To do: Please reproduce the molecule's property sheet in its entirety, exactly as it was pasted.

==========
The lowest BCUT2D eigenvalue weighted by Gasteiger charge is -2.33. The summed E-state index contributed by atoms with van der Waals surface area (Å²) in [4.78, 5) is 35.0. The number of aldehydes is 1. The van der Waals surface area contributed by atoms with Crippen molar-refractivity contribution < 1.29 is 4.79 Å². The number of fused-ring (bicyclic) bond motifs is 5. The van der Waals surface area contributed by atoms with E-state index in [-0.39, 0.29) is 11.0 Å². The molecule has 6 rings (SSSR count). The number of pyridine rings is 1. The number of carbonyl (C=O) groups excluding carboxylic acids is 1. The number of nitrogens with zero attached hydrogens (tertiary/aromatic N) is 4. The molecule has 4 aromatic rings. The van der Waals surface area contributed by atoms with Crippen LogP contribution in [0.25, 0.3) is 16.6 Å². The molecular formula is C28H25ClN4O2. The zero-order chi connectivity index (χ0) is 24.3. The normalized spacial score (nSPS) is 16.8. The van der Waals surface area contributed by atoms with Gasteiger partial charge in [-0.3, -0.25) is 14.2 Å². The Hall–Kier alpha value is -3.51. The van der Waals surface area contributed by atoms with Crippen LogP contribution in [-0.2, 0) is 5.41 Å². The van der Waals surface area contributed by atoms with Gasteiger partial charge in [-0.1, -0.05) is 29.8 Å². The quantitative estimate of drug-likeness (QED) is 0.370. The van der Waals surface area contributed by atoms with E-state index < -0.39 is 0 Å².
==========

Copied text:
The lowest BCUT2D eigenvalue weighted by Gasteiger charge is -2.33. The summed E-state index contributed by atoms with van der Waals surface area (Å²) in [4.78, 5) is 35.0. The number of aldehydes is 1. The van der Waals surface area contributed by atoms with Crippen molar-refractivity contribution < 1.29 is 4.79 Å². The number of fused-ring (bicyclic) bond motifs is 5. The van der Waals surface area contributed by atoms with E-state index in [-0.39, 0.29) is 11.0 Å². The molecule has 6 rings (SSSR count). The number of pyridine rings is 1. The number of carbonyl (C=O) groups excluding carboxylic acids is 1. The number of nitrogens with zero attached hydrogens (tertiary/aromatic N) is 4. The molecule has 4 aromatic rings. The van der Waals surface area contributed by atoms with Crippen LogP contribution in [0.25, 0.3) is 16.6 Å². The molecular formula is C28H25ClN4O2. The zero-order chi connectivity index (χ0) is 24.3. The normalized spacial score (nSPS) is 16.8. The van der Waals surface area contributed by atoms with Gasteiger partial charge in [-0.3, -0.25) is 14.2 Å². The Hall–Kier alpha value is -3.51. The van der Waals surface area contributed by atoms with Crippen LogP contribution in [-0.2, 0) is 5.41 Å². The van der Waals surface area contributed by atoms with Gasteiger partial charge in [-0.1, -0.05) is 29.8 Å². The quantitative estimate of drug-likeness (QED) is 0.370. The van der Waals surface area contributed by atoms with E-state index < -0.39 is 0 Å².